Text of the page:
# Beam Bending

1. Sep 2, 2010

### ScarTissue

I'm working on a problem involving the bending of a beam.

The bending is a result of an expansion within the beam, rather than an external load. Basically, there is an expansion in the volume of one side of the beam and a contraction on the other side. I have therefore calculated a volumetric strain distribution for a coss-section of the beam. What I need to know how to do, is calculate the resultant bending for that strain distribution. How would I go about this?

2. Sep 2, 2010

### drMS

Hi-
for volumetric strain distribution I suppose that you mean the trace of the deformation tensor. But in principle it is not enough to reconstruct the displacement field, and then the bending. What about beam constraints? Is this volume expansion/contraction due to temperature variations?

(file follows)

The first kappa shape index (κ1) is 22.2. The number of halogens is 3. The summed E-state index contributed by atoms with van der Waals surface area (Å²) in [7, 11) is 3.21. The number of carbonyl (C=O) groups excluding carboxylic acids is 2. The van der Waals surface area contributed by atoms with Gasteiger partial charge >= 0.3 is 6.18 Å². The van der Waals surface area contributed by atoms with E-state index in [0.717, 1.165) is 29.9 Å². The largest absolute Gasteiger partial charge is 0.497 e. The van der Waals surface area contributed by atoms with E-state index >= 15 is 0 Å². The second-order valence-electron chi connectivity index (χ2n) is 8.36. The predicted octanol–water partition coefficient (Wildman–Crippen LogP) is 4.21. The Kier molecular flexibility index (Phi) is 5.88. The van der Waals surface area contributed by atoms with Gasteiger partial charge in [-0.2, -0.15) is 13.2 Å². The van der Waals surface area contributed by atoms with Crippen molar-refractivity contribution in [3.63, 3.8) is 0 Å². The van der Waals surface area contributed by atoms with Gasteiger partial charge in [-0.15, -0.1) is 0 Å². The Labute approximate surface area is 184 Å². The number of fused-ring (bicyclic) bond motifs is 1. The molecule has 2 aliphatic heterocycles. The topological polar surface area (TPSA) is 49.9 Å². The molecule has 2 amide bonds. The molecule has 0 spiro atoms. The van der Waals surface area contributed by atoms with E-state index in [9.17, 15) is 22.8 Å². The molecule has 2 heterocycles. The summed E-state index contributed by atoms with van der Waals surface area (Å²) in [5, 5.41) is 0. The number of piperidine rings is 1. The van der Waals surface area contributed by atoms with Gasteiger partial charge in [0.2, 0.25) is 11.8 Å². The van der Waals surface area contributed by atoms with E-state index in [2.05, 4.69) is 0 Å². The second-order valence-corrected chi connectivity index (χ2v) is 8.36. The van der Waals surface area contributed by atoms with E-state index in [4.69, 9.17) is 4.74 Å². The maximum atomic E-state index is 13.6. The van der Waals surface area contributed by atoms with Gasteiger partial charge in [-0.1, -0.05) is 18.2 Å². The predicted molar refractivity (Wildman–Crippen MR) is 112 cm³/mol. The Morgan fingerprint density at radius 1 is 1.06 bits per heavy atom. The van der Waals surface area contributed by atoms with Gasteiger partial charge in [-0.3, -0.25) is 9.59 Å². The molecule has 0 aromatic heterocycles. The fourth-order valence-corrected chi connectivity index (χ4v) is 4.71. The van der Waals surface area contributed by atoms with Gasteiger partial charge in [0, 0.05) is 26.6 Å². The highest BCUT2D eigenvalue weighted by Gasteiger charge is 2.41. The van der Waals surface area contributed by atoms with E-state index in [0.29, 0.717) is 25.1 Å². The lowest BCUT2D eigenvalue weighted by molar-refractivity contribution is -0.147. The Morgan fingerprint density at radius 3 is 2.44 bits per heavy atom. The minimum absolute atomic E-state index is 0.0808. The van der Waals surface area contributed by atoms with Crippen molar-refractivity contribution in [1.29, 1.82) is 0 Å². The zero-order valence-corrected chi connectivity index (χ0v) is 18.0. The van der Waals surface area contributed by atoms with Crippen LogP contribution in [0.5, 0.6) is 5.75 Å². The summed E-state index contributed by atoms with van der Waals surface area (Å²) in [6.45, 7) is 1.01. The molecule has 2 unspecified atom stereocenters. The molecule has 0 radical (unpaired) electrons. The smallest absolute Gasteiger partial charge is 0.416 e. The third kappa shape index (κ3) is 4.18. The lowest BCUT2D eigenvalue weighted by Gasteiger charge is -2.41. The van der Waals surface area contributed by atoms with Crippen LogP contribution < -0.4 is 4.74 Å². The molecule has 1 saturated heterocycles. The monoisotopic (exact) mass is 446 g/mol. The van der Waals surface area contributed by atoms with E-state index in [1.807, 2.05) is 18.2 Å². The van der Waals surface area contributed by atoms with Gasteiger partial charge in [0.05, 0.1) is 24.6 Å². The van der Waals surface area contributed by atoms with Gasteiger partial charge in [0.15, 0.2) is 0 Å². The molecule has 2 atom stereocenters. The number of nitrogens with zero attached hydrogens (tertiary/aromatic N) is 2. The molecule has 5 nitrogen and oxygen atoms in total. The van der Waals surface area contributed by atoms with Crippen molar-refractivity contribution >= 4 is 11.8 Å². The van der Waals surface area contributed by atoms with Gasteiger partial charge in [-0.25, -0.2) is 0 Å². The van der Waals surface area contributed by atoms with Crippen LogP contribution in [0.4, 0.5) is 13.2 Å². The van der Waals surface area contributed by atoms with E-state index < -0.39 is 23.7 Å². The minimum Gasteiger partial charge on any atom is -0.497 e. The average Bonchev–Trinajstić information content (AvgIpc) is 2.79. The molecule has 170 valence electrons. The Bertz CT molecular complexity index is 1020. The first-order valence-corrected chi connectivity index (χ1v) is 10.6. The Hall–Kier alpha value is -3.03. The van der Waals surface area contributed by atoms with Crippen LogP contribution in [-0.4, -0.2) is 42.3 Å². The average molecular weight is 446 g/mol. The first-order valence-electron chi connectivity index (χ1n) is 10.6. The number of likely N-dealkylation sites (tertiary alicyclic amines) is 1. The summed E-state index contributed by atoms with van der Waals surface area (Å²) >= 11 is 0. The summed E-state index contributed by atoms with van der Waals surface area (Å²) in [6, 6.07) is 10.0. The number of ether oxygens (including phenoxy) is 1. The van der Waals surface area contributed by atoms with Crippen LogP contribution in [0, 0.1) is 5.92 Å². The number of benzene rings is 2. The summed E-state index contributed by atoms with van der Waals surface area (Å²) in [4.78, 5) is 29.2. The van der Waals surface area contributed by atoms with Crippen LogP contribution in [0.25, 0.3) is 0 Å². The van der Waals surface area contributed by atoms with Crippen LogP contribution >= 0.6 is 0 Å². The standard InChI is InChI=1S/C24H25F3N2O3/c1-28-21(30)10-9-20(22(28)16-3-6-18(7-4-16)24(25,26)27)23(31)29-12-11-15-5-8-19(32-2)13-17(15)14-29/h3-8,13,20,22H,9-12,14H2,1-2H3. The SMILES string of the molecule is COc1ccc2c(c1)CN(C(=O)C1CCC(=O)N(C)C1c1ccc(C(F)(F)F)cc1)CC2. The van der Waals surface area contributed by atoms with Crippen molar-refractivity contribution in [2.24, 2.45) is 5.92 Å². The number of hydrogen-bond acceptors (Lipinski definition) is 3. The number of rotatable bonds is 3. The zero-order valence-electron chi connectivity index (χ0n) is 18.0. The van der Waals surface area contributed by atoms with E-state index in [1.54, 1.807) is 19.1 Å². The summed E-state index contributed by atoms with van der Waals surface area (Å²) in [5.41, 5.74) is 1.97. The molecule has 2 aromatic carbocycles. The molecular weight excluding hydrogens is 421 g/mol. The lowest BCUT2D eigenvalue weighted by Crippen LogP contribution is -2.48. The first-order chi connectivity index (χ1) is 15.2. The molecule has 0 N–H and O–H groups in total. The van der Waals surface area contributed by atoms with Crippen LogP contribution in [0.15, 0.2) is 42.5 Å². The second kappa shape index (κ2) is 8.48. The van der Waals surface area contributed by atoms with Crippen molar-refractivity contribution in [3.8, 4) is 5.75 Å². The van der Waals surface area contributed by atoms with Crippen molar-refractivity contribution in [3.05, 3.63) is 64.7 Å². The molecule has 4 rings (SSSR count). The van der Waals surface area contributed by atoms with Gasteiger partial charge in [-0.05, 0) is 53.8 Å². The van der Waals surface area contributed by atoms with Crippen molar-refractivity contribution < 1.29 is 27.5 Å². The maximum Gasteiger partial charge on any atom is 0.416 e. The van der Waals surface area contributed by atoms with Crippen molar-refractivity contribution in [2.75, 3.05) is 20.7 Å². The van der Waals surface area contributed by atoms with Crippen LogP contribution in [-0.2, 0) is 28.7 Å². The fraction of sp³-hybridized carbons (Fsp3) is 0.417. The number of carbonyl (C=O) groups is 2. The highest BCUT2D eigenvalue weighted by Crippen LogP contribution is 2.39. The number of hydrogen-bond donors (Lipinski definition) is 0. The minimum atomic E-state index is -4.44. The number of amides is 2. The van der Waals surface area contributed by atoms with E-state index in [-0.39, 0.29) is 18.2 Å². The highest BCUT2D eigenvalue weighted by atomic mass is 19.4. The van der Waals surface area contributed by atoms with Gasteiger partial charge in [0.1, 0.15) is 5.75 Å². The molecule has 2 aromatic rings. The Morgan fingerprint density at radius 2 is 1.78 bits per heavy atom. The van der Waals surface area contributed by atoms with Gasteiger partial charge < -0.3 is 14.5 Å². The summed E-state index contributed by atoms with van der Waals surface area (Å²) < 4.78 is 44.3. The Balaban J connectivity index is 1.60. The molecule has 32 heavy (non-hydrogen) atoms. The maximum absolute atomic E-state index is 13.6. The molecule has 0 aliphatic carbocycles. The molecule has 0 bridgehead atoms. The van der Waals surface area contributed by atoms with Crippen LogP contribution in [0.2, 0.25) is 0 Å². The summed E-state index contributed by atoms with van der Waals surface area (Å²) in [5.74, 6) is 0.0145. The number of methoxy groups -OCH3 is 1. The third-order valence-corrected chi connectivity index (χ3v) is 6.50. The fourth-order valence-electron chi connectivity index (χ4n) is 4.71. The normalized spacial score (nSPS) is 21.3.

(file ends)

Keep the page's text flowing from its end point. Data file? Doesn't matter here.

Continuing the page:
M

3. Sep 2, 2010

### Studiot

You haven't stated why there is an expansion on one side and a contraction on the other.

Whatever the reason, even if the beam is composed of a single material, for analytical purposes, it should be treated as though it were made of two different parts.

I have started you off with the attached sketch.

First we observe that at any section AA there is axial equilibrium. So the force in the tensile part is equal and opposite to the force in the compression part.

This pair of forces forms a couple which is balanced by bending moments developed within the material of each part. Each part develops a separate moment as shown.

So we get a second equation by summing these moments and equating them to this couple.

There are two equations and three unknowns (F, M1, M2) so we appeal to strain compatibility to supply a third equation. Then we can solve.

However to derive the third equation we need to know and factor in the effect of the source of the expansion.

So over to you

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